How often, through stories of abuse survivors, do we hear that when the victim tried to tell their other parent or a trusted family member they were  ‘smacked across the face’ or deemed a liar, a bad girl/boy? Worse, jealousy- a mother jealous of the affections given to her child, affections that violate every cell of the little girl’s being. How do you grow up and not act out or struggle with impulses? It isn’t unusual for a woman’s body to turn against her, with the reproductive organs. It seems we bury our emotions there, a silent graveyard of transgressions. You may dissociate psychologically but the body knows, and it will revolt.

If this were a movie of the week, Patricia would out her father and there would be a trial, he’d be shunned at some point, her mother would rally behind her. This is real life, and real life is crooked. She is a sick woman, she remembers wrong, she is making it up right? No way did her Daddy do that! The reckoning never truly comes, Patricia will struggle with the abuse memories and her love for both her parents her entire life. There isn’t a magic word or moment that suddenly heals all, because like she said “what has been lived will never be erased”, it rises to the surface within her relationships with herself, her body and others. How can you ever truly understand such abuse? Children blame themselves when a parent harms them, be it mentally or physically. In Patricia’s case, her father was abusive towards her mother, each parent had their own scars in life but does that excuse or explain enabling sexual abuse? Is his violence towards her mother a reason to ignore her little girl was being exploited?

In this violent home, it was easier to just keep the peace. Mommy knew and did nothing. There was “one last time” at the age of 13, Patricia had to block it out in order to build a life. College was her way out, the only escape. Sexual promiscuity, abortions, abusive relationships, a young marriage that feels like falling off a cliff, drugs to numb her mind and body, these are just more escapes labeled adventure. We journey alongside pivotal moments in her 65 years of life, and even find her caring for the very parents who sexually and emotionally abused her. Does her mother ever apologize for her own guilt or acknowledge the truth? What do you think? It takes a lot of strength and courage, and more forgiveness than I know I have in my heart to be the person Patricia is.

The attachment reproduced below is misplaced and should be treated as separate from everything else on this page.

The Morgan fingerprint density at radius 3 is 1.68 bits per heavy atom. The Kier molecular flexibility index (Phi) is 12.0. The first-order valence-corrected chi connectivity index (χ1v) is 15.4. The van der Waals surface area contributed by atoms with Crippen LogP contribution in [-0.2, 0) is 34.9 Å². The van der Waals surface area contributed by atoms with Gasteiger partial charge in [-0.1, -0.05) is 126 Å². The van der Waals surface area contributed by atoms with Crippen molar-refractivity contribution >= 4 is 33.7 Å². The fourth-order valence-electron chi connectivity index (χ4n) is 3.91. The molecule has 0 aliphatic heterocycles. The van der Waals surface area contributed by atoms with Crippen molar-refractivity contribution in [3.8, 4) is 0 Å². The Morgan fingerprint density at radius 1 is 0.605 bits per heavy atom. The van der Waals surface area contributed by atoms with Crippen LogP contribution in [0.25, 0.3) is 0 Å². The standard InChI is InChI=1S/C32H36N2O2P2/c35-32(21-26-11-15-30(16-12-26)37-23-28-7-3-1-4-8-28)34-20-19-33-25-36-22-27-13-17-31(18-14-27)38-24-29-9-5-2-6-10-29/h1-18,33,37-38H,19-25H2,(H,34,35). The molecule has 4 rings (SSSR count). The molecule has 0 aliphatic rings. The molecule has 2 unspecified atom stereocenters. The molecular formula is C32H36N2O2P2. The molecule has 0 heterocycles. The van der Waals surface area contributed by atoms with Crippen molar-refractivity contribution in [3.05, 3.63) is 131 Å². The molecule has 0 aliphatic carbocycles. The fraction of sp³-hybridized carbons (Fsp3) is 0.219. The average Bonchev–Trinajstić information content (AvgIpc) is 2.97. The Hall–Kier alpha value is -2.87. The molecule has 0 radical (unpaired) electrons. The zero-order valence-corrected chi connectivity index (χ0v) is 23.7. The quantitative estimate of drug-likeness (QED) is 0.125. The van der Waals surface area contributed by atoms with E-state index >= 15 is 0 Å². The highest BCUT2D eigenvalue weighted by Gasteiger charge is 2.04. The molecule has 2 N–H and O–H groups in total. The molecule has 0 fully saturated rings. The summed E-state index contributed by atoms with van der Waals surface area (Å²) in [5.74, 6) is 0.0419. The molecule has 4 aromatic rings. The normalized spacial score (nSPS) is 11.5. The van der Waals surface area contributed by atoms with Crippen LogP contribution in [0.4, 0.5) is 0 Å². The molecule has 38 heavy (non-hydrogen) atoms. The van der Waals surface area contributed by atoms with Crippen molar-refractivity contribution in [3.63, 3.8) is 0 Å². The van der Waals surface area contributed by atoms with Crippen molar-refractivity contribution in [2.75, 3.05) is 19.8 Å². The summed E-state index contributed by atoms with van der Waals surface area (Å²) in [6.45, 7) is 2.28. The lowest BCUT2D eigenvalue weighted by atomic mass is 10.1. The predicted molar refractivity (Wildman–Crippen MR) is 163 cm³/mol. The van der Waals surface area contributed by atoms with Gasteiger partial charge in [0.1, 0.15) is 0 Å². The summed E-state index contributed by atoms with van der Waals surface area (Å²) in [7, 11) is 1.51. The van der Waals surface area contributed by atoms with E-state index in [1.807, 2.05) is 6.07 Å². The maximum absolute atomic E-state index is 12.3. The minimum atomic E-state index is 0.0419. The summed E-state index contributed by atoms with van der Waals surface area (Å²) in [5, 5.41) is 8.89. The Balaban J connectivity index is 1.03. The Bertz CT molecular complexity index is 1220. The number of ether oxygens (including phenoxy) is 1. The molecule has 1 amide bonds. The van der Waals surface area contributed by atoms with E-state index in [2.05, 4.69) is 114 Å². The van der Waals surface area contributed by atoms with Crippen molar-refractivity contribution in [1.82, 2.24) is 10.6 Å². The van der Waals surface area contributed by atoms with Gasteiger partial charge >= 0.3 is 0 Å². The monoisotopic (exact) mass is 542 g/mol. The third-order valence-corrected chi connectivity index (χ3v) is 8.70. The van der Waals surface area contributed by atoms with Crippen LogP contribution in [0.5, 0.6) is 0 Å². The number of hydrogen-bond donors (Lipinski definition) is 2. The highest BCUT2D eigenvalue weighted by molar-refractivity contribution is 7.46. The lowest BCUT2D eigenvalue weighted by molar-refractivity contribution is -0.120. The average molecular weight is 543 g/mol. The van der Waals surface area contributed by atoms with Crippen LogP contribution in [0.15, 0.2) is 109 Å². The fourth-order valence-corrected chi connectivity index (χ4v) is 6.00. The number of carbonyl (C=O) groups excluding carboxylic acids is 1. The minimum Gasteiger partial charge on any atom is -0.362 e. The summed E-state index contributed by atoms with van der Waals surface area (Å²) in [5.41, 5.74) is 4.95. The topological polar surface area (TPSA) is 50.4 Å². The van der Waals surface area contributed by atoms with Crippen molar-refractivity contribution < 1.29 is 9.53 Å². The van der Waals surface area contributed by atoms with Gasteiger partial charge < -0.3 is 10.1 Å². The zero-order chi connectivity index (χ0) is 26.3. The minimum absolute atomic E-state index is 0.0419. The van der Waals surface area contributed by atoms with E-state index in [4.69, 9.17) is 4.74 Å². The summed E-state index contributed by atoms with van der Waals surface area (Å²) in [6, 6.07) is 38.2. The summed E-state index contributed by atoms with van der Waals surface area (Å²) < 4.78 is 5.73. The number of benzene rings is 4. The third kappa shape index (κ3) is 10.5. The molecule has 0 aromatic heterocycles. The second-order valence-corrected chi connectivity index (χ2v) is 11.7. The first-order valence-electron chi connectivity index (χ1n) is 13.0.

A raw, painful read. It is so difficult to be a witness to the early pages (memories) of the sexual acts, and not feel rage building within’ for every child who has ever suffered or is being abused right as you read this. I wish prayers were enough, they’re not, it takes action and those who love the child enough to protect and speak up. I can’t even count on both hands how many child abuse survivors I have met in my life, not even including those around me who know of children who have been abused by family members, strangers, partners of parents. Sometimes it feels like the real epidemic of our times. This is one victim’s story in a sea of many.

Available Now from She Writes Press

(Published June 11, 2019)

 

Long Live the Tribe of Fatherless Girls: A Memoir by T Kira Madden

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I wanted love the size of a fist. Something I could hold, something hot knuckled and alive.

Growing up as a privileged child isn’t always as glorious as the rest of us think, and of course no one wants to hear you complain because you have all that wealth, the private schools, horses, fantastic shoes but as a biracial child coming of age in Boca Raton, Florida -T Kira Madden struggles mightily. Born as a love child, early childhood begins with a mannequin father whose heft has more presence and love than her own flesh and blood daddy. Her beautiful Chinese Hawaiian mother knows her best and as single mother does everything she can to protect them, the mannequin is her mother’s idea used as a stand in for her her father’s sporadic visits to their mice infested apartment. Her father who feels like a giant stranger. A successful older man who already has an established family shifts sails and decides to live with T Kira and her mother, so begins the fierce memoir.

When her parents aren’t fighting or in drunken, drug-fueled fights her dad is passed out on the couch in a stupor, life is mad obsession over her show horses, an uncle who is unlucky in love, massive humiliation during junior high, hunger to fit in, and the gut wrenching loss of innocence that isn’t confronted until years later. Her father in their life means overflowing ashtrays, they’re rich but live off cheap food, life going off the hinges as much as the wooden doors in the house after one of his rages. Like this, she still loves him. Then there are secrets, so many secrets through generations and her father isn’t the only one with things to hide. As her family grows so too does an understanding of all the things she didn’t see while her eyes were smeared with youth. There is cousin Cindy and her beauty, which isn’t always a prelude to a charmed life. When T Kira ‘finds her own pretty’, she goes wild with her tribe of fatherless girls. The exotic features that once made her prey to kids in school with racial slurs becomes ‘sexy’ among her girls. Parties, drugs, sexual exploration, losing people and herself until the girl from Boca becomes a New York woman. In college she allows herself deeper love and intimacy with girls and faces what it means to be queer or not.